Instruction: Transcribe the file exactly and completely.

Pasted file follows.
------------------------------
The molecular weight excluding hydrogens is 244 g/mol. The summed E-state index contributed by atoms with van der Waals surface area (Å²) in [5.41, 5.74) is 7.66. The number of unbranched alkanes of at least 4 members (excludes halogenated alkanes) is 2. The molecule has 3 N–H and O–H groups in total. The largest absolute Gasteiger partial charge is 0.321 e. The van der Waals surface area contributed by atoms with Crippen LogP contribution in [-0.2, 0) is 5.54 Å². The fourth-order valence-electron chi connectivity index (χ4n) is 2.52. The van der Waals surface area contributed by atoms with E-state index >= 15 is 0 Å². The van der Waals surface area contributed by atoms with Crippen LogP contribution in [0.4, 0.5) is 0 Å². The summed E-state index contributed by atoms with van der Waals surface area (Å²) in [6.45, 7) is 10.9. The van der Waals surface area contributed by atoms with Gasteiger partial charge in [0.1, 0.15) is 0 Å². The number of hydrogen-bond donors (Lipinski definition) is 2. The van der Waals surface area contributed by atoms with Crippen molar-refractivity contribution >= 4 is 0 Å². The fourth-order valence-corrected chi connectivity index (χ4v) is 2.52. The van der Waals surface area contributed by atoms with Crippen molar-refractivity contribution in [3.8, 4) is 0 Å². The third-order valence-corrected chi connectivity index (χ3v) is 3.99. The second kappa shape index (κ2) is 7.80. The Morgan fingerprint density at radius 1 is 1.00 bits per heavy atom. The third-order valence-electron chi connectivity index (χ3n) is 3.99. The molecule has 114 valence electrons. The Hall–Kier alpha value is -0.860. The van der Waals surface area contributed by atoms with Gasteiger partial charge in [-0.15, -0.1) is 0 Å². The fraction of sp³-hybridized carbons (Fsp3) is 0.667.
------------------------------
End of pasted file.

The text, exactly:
The molecular weight excluding hydrogens is 244 g/mol. The summed E-state index contributed by atoms with van der Waals surface area (Å²) in [5.41, 5.74) is 7.66. The number of unbranched alkanes of at least 4 members (excludes halogenated alkanes) is 2. The molecule has 3 N–H and O–H groups in total. The largest absolute Gasteiger partial charge is 0.321 e. The van der Waals surface area contributed by atoms with Crippen LogP contribution in [-0.2, 0) is 5.54 Å². The fourth-order valence-electron chi connectivity index (χ4n) is 2.52. The van der Waals surface area contributed by atoms with E-state index >= 15 is 0 Å². The van der Waals surface area contributed by atoms with Crippen LogP contribution in [0.4, 0.5) is 0 Å². The summed E-state index contributed by atoms with van der Waals surface area (Å²) in [6.45, 7) is 10.9. The van der Waals surface area contributed by atoms with Gasteiger partial charge in [0.1, 0.15) is 0 Å². The number of hydrogen-bond donors (Lipinski definition) is 2. The van der Waals surface area contributed by atoms with Crippen molar-refractivity contribution >= 4 is 0 Å². The fourth-order valence-corrected chi connectivity index (χ4v) is 2.52. The van der Waals surface area contributed by atoms with Crippen molar-refractivity contribution in [3.8, 4) is 0 Å². The third-order valence-corrected chi connectivity index (χ3v) is 3.99. The second kappa shape index (κ2) is 7.80. The Morgan fingerprint density at radius 1 is 1.00 bits per heavy atom. The third-order valence-electron chi connectivity index (χ3n) is 3.99. The molecule has 114 valence electrons. The Hall–Kier alpha value is -0.860. The van der Waals surface area contributed by atoms with Gasteiger partial charge in [-0.15, -0.1) is 0 Å². The fraction of sp³-hybridized carbons (Fsp3) is 0.667.